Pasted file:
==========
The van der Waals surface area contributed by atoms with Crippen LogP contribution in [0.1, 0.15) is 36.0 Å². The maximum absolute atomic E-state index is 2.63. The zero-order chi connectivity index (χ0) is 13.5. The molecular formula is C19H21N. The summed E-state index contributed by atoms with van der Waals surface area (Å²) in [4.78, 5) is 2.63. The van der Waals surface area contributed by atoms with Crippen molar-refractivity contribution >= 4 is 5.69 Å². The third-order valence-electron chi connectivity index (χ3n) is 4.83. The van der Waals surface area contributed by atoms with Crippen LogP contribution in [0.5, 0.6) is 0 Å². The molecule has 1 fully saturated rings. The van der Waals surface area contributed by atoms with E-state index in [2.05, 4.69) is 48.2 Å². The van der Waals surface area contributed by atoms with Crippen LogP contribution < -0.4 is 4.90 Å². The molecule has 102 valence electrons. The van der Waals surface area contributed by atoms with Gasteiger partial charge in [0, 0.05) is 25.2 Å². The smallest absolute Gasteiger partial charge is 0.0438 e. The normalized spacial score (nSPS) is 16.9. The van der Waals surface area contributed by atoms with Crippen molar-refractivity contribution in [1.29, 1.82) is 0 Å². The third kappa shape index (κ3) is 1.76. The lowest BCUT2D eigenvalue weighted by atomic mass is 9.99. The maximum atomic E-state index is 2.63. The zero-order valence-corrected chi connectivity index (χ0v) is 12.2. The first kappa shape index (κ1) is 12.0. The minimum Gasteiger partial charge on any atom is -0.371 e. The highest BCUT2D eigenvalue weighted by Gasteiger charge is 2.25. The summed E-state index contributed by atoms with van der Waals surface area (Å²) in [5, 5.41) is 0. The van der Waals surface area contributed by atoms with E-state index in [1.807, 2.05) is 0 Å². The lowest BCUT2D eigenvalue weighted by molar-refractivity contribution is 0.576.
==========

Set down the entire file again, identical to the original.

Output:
The van der Waals surface area contributed by atoms with Crippen LogP contribution in [0.1, 0.15) is 36.0 Å². The maximum absolute atomic E-state index is 2.63. The zero-order chi connectivity index (χ0) is 13.5. The molecular formula is C19H21N. The summed E-state index contributed by atoms with van der Waals surface area (Å²) in [4.78, 5) is 2.63. The van der Waals surface area contributed by atoms with Crippen molar-refractivity contribution >= 4 is 5.69 Å². The third-order valence-electron chi connectivity index (χ3n) is 4.83. The van der Waals surface area contributed by atoms with Crippen LogP contribution in [0.5, 0.6) is 0 Å². The molecule has 1 fully saturated rings. The van der Waals surface area contributed by atoms with E-state index in [2.05, 4.69) is 48.2 Å². The van der Waals surface area contributed by atoms with Crippen LogP contribution < -0.4 is 4.90 Å². The molecule has 102 valence electrons. The van der Waals surface area contributed by atoms with Gasteiger partial charge in [0, 0.05) is 25.2 Å². The smallest absolute Gasteiger partial charge is 0.0438 e. The normalized spacial score (nSPS) is 16.9. The van der Waals surface area contributed by atoms with Crippen molar-refractivity contribution in [1.29, 1.82) is 0 Å². The third kappa shape index (κ3) is 1.76. The lowest BCUT2D eigenvalue weighted by atomic mass is 9.99. The maximum atomic E-state index is 2.63. The zero-order valence-corrected chi connectivity index (χ0v) is 12.2. The first kappa shape index (κ1) is 12.0. The minimum Gasteiger partial charge on any atom is -0.371 e. The highest BCUT2D eigenvalue weighted by Gasteiger charge is 2.25. The summed E-state index contributed by atoms with van der Waals surface area (Å²) in [5, 5.41) is 0. The van der Waals surface area contributed by atoms with E-state index in [1.807, 2.05) is 0 Å². The lowest BCUT2D eigenvalue weighted by molar-refractivity contribution is 0.576.